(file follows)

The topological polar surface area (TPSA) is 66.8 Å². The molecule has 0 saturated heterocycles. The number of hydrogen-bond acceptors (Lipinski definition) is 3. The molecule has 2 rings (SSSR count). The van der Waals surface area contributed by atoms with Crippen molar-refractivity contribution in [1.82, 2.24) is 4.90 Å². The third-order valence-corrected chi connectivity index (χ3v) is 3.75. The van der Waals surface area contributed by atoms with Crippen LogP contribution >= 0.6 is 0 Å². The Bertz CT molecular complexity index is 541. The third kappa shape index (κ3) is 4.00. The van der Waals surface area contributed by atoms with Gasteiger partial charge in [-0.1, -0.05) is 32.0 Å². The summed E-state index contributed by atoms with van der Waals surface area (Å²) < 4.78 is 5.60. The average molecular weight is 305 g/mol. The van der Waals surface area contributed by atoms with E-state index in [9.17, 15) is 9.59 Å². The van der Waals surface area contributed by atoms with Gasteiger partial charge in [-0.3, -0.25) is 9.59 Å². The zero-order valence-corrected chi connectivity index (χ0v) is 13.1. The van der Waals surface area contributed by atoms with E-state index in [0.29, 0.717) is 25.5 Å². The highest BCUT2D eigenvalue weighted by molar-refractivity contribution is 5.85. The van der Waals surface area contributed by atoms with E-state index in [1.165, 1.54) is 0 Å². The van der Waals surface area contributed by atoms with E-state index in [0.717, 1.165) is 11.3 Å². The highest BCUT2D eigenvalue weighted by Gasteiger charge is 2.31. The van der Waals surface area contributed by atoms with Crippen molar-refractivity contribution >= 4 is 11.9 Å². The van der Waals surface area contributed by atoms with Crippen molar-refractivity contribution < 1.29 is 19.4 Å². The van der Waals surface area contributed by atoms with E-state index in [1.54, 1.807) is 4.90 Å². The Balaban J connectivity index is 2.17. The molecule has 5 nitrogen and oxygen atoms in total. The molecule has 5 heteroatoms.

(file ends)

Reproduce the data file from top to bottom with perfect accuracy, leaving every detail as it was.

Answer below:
The topological polar surface area (TPSA) is 66.8 Å². The molecule has 0 saturated heterocycles. The number of hydrogen-bond acceptors (Lipinski definition) is 3. The molecule has 2 rings (SSSR count). The van der Waals surface area contributed by atoms with Crippen molar-refractivity contribution in [1.82, 2.24) is 4.90 Å². The third-order valence-corrected chi connectivity index (χ3v) is 3.75. The van der Waals surface area contributed by atoms with Crippen LogP contribution >= 0.6 is 0 Å². The Bertz CT molecular complexity index is 541. The third kappa shape index (κ3) is 4.00. The van der Waals surface area contributed by atoms with Gasteiger partial charge in [-0.1, -0.05) is 32.0 Å². The summed E-state index contributed by atoms with van der Waals surface area (Å²) < 4.78 is 5.60. The average molecular weight is 305 g/mol. The van der Waals surface area contributed by atoms with E-state index in [9.17, 15) is 9.59 Å². The van der Waals surface area contributed by atoms with Gasteiger partial charge in [-0.3, -0.25) is 9.59 Å². The zero-order valence-corrected chi connectivity index (χ0v) is 13.1. The van der Waals surface area contributed by atoms with E-state index in [0.29, 0.717) is 25.5 Å². The highest BCUT2D eigenvalue weighted by molar-refractivity contribution is 5.85. The van der Waals surface area contributed by atoms with E-state index in [1.165, 1.54) is 0 Å². The van der Waals surface area contributed by atoms with E-state index in [0.717, 1.165) is 11.3 Å². The highest BCUT2D eigenvalue weighted by Gasteiger charge is 2.31. The van der Waals surface area contributed by atoms with Crippen molar-refractivity contribution >= 4 is 11.9 Å². The van der Waals surface area contributed by atoms with Crippen molar-refractivity contribution < 1.29 is 19.4 Å². The van der Waals surface area contributed by atoms with E-state index in [1.54, 1.807) is 4.90 Å². The Balaban J connectivity index is 2.17. The molecule has 5 nitrogen and oxygen atoms in total. The molecule has 5 heteroatoms.